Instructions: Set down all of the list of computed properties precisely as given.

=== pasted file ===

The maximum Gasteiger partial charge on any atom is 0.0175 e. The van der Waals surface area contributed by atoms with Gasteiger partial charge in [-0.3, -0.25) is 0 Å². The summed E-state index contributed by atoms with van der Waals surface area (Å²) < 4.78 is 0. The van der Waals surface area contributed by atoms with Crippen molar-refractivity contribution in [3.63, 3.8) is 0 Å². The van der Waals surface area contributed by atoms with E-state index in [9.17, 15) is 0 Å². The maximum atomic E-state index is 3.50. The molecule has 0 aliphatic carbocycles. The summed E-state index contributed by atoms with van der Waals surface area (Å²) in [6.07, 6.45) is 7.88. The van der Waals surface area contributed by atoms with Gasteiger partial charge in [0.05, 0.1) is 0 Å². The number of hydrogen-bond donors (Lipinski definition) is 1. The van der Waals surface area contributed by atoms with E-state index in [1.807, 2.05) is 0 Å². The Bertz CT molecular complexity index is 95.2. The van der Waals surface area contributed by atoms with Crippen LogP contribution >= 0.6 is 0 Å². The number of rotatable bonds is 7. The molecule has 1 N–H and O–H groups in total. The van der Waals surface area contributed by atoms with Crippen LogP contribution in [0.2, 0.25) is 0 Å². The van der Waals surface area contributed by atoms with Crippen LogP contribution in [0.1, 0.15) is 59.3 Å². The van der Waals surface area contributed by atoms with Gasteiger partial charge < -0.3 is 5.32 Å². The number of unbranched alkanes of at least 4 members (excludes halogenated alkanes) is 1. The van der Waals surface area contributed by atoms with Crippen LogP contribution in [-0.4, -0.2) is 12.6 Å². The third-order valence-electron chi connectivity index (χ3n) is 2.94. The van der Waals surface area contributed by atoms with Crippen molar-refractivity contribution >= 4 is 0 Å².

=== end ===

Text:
The maximum Gasteiger partial charge on any atom is 0.0175 e. The van der Waals surface area contributed by atoms with Gasteiger partial charge in [-0.3, -0.25) is 0 Å². The summed E-state index contributed by atoms with van der Waals surface area (Å²) < 4.78 is 0. The van der Waals surface area contributed by atoms with Crippen molar-refractivity contribution in [3.63, 3.8) is 0 Å². The van der Waals surface area contributed by atoms with E-state index in [9.17, 15) is 0 Å². The maximum atomic E-state index is 3.50. The molecule has 0 aliphatic carbocycles. The summed E-state index contributed by atoms with van der Waals surface area (Å²) in [6.07, 6.45) is 7.88. The van der Waals surface area contributed by atoms with Gasteiger partial charge in [0.05, 0.1) is 0 Å². The number of hydrogen-bond donors (Lipinski definition) is 1. The van der Waals surface area contributed by atoms with E-state index in [1.807, 2.05) is 0 Å². The Bertz CT molecular complexity index is 95.2. The van der Waals surface area contributed by atoms with Crippen LogP contribution >= 0.6 is 0 Å². The number of rotatable bonds is 7. The molecule has 1 N–H and O–H groups in total. The van der Waals surface area contributed by atoms with Crippen LogP contribution in [0.2, 0.25) is 0 Å². The van der Waals surface area contributed by atoms with Crippen LogP contribution in [0.1, 0.15) is 59.3 Å². The van der Waals surface area contributed by atoms with Gasteiger partial charge < -0.3 is 5.32 Å². The number of unbranched alkanes of at least 4 members (excludes halogenated alkanes) is 1. The van der Waals surface area contributed by atoms with Crippen LogP contribution in [-0.4, -0.2) is 12.6 Å². The third-order valence-electron chi connectivity index (χ3n) is 2.94. The van der Waals surface area contributed by atoms with Crippen molar-refractivity contribution >= 4 is 0 Å².